13 Surprising Facts About The Aviator

Leonardo DiCaprio and Gwen Stefani in The Aviator (2004).
Leonardo DiCaprio and Gwen Stefani in The Aviator (2004).
Miramax Films

The Aviator—the second collaboration between Martin Scorsese and Leonardo DiCaprio—was the long-awaited (and, according to some, unfilmable) biopic of the enigmatic Howard Hughes. Set largely between the late 1920s, when Hughes was a film producer, and the late 1940s, when Hughes was a rich aviation pioneer losing control due to his OCD, the 2004 film featured an all-star cast including DiCaprio as Hughes, plus Cate Blanchett, Kate Beckinsale, John C. Reilly, Alec Baldwin, Jude Law, Willem Dafoe, and Alan Alda. Here are some facts about The Aviator that may or may not be the way of the future.

1. Steven Spielberg and Christopher Nolan both toyed with the idea of making a movie about Howard Hughes.

Throughout the 1980s, Steven Spielberg expressed an interest in directing Warren Beatty in a "Citizen Kane-like" biopic of Hughes, calling Hughes a "very interesting subject" in 1990. After directing Insomnia (2002), Christopher Nolan was set to direct Jim Carrey as Hughes before Scorsese got started on The Aviator. Word spread that Nolan was planning to go ahead with his interpretation in 2012 anyway, but that he would use different source material than The Aviator. Nolan later changed his mind.

2. Nicole Kidman was Martin Scorsese's second choice to play Katharine Hepburn in The Aviator.

Cate Blanchett was Scorsese's first choice for the role, but she had a prior commitment; so Scorsese turned to Kidman. Rumors circulated that made it unclear as to whether Kidman was ever officially offered the role and/or turned it down, but Scorsese insisted that Blanchett was always his first choice. When production on The Aviator was delayed, Blanchett was able to play the role of the iconic actress after all.

3. Cate Blanchett did her homework for The Aviator.

Cate Blanchett in 'The Aviator' (2004)
Miramax Films

At Scorsese's request, Blanchett watched all of Hepburn's first 15 movies. Blanchett also screened Hepburn's 1973 interview with Dick Cavett, read a memoir about her, took golf and tennis lessons, and took cold baths just like Hepburn. On June 29, 2003—the same day that Blanchett arrived on set for the first time—Hepburn passed away. "I picked up the paper thinking, 'Isn't it odd that Katharine Hepburn's on the cover?'" Blanchett recalled. "She had such a remarkable life, and then with her death, she was even more present in everyone's mind."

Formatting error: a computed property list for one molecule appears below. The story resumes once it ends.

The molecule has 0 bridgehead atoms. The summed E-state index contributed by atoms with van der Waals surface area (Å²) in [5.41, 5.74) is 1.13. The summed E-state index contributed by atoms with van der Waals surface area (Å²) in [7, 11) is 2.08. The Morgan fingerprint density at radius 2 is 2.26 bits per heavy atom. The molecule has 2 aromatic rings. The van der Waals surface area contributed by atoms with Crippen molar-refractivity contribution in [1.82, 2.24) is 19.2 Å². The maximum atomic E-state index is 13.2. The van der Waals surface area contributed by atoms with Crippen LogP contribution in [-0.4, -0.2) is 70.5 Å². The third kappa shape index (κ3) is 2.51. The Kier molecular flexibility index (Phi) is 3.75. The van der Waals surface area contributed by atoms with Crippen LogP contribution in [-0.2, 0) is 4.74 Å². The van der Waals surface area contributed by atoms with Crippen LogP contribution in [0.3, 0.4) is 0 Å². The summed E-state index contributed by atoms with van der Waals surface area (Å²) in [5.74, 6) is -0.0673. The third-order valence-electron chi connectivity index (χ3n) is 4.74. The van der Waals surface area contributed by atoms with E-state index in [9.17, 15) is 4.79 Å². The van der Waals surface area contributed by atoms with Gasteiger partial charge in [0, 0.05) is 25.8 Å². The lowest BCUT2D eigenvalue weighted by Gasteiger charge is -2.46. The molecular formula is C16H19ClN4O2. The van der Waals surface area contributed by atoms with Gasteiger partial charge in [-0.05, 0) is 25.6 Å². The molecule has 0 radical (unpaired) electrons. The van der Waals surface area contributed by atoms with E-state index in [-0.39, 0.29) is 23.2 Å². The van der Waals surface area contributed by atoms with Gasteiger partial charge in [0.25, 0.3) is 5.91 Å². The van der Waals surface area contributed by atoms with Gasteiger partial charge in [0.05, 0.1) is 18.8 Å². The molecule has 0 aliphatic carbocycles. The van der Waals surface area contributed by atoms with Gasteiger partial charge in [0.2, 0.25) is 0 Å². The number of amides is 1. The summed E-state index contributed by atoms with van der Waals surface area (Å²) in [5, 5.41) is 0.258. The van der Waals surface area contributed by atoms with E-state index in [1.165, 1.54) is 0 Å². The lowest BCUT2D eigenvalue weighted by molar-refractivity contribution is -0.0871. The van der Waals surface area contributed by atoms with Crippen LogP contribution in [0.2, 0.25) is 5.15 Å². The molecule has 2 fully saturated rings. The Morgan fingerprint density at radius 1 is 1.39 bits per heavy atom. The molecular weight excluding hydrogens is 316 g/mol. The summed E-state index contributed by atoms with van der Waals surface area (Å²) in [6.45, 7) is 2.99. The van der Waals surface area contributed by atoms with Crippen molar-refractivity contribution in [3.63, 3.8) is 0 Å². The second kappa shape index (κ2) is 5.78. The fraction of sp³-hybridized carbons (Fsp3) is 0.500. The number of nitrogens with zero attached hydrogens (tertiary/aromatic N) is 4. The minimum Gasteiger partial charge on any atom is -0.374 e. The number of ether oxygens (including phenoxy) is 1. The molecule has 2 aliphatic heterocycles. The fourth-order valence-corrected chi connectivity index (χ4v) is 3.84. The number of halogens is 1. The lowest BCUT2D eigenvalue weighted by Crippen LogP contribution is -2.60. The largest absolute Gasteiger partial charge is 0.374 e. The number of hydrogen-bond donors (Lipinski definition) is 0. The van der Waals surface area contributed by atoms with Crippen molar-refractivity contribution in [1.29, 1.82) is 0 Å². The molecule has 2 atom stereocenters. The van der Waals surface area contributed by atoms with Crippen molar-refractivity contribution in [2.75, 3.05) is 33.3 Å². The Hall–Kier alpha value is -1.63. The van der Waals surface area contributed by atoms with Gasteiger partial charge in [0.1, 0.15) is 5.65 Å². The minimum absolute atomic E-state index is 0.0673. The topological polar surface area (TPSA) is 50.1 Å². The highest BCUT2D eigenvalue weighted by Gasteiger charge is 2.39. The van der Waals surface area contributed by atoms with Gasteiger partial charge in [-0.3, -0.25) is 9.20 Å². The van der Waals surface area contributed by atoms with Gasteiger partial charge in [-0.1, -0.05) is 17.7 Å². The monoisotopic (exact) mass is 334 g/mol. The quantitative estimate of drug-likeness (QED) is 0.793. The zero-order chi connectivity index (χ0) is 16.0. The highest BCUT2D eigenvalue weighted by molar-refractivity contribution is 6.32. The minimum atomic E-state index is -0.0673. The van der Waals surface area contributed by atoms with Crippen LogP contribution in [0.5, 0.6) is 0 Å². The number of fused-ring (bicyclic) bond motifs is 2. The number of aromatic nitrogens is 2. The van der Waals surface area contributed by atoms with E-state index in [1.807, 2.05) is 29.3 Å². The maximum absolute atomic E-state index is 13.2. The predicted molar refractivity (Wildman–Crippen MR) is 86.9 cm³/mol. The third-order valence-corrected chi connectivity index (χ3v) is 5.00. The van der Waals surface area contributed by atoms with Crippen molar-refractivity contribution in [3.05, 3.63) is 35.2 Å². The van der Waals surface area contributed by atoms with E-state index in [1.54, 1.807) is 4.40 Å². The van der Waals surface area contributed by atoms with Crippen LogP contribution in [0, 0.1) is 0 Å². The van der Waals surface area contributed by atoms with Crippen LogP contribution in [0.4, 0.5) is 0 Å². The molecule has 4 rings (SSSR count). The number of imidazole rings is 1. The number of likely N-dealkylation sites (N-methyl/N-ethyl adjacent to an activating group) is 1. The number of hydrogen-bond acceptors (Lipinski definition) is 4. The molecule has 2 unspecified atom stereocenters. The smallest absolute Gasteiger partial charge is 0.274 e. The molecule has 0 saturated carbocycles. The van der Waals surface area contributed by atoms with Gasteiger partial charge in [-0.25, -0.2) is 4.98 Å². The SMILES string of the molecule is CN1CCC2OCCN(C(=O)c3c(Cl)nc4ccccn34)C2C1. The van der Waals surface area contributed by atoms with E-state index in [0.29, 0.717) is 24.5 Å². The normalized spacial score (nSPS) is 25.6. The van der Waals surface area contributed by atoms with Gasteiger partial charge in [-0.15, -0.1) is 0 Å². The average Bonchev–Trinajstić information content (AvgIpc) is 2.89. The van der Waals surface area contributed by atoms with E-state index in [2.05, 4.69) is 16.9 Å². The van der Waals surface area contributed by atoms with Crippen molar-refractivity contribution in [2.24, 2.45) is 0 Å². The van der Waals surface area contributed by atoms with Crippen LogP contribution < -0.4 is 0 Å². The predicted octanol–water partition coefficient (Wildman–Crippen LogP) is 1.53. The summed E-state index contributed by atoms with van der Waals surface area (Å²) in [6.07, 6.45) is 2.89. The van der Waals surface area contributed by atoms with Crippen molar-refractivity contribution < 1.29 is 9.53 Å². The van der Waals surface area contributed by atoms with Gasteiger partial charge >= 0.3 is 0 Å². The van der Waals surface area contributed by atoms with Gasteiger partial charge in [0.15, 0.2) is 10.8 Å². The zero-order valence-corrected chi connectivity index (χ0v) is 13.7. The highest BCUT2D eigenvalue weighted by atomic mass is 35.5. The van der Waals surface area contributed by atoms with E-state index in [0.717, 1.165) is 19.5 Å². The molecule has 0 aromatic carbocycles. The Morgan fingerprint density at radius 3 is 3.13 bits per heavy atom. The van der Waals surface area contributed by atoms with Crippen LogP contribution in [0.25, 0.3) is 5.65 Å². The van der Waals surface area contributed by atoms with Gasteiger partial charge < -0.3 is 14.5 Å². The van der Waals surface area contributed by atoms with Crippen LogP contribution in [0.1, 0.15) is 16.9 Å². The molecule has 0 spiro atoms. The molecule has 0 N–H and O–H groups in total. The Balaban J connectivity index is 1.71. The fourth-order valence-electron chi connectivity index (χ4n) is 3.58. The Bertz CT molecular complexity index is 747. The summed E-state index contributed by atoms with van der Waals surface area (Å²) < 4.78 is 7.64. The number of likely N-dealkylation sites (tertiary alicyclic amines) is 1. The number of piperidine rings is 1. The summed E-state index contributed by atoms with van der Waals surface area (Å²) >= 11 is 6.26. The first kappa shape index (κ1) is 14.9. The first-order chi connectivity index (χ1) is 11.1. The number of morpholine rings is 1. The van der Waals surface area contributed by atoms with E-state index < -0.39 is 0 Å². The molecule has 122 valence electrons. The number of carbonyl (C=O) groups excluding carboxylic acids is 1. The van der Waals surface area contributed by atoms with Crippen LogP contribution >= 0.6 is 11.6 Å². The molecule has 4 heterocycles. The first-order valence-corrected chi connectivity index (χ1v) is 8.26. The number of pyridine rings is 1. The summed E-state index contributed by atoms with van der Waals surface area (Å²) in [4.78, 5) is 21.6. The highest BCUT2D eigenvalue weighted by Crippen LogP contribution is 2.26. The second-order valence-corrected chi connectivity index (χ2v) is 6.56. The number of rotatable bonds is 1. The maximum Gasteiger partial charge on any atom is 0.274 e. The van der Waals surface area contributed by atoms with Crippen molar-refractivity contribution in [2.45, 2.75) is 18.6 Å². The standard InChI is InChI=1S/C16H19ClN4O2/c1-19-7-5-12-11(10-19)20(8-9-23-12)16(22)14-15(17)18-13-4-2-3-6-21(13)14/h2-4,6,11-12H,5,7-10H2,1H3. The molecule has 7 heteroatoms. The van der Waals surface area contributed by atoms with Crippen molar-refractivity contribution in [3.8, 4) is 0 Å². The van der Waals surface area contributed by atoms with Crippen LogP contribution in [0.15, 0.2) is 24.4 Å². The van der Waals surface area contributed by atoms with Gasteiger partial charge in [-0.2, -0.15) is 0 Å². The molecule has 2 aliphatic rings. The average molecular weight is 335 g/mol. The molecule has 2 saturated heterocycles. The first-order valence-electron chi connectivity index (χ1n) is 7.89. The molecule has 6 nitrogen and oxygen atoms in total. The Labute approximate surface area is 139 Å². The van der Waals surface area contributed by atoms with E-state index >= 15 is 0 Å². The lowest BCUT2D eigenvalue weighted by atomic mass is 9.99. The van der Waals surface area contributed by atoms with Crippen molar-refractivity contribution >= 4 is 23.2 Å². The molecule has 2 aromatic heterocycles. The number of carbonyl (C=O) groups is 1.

4. Gwyneth Paltrow was originally signed to play Ava Gardner in The Aviator.

The part went to Kate Beckinsale instead, for unknown reasons. Beckinsale gained 20 pounds to play Gardner—mainly by eating chocolates.

5. Martin Scorsese wanted to cast Gwen Stefani after seeing her picture on the side of a bus shelter.

The Marilyn Monroe-inspired pictures, taken by Herb Ritts for a Teen Vogue cover, caught Scorsese's eye. Stefani told MTV the story, as she heard it from DiCaprio. “Martin Scorsese’s driving in New York City and he sees my Teen Vogue cover on the side of a bus stop shelter. And he’s like, ’Who’s that girl? Let’s get her!’ I had Leonardo DiCaprio tell me the whole story in Martin Scorsese’s voice, so it was pretty bizarre.” Stefani portrayed Jean Harlow; it was her first film role.

6. Screenwriter John Logan wrote 15 drafts of The Aviator over five years.

Leonardo DiCaprio, Jude Law, Cate Blanchett, and Adam Scott in The Aviator (2004)
Miramax Films

Screenwriter John Logan (Gladiator, Skyfall) came up with an original script of 225 pages. DiCaprio read each draft and talked with Logan about history and read Senate transcripts of the Hughes trials. Logan, DiCaprio, and Scorsese went through the scripts page by page, with DiCaprio reading Hughes's part and Logan reading all the others.

7. Leonardo DiCaprio learned to fly for The Aviator.

According to the official production notes, the Titanic star learned how to fly Hughes' "daredevil" aerial maneuvers. He also read several books about Hughes, listened to tape recordings of him, watched his old movies, and talked about Hughes with Jane Russell (star of Hughes' The Outlaw) and Terry Moore (Hughes' alleged wife), in addition to working with Dr. Jeffrey Schwartz of UCLA, a leading physician on obsessive compulsive disorder.

8. In real life, there was no Professor Fitz.

Logan had to make characters out of conflations of some real people in Hughes' orbit, and in one case had to create a whole new person in Professor Fitz, played by Ian Holm.

9. The color palette in The Aviator changes as time progresses.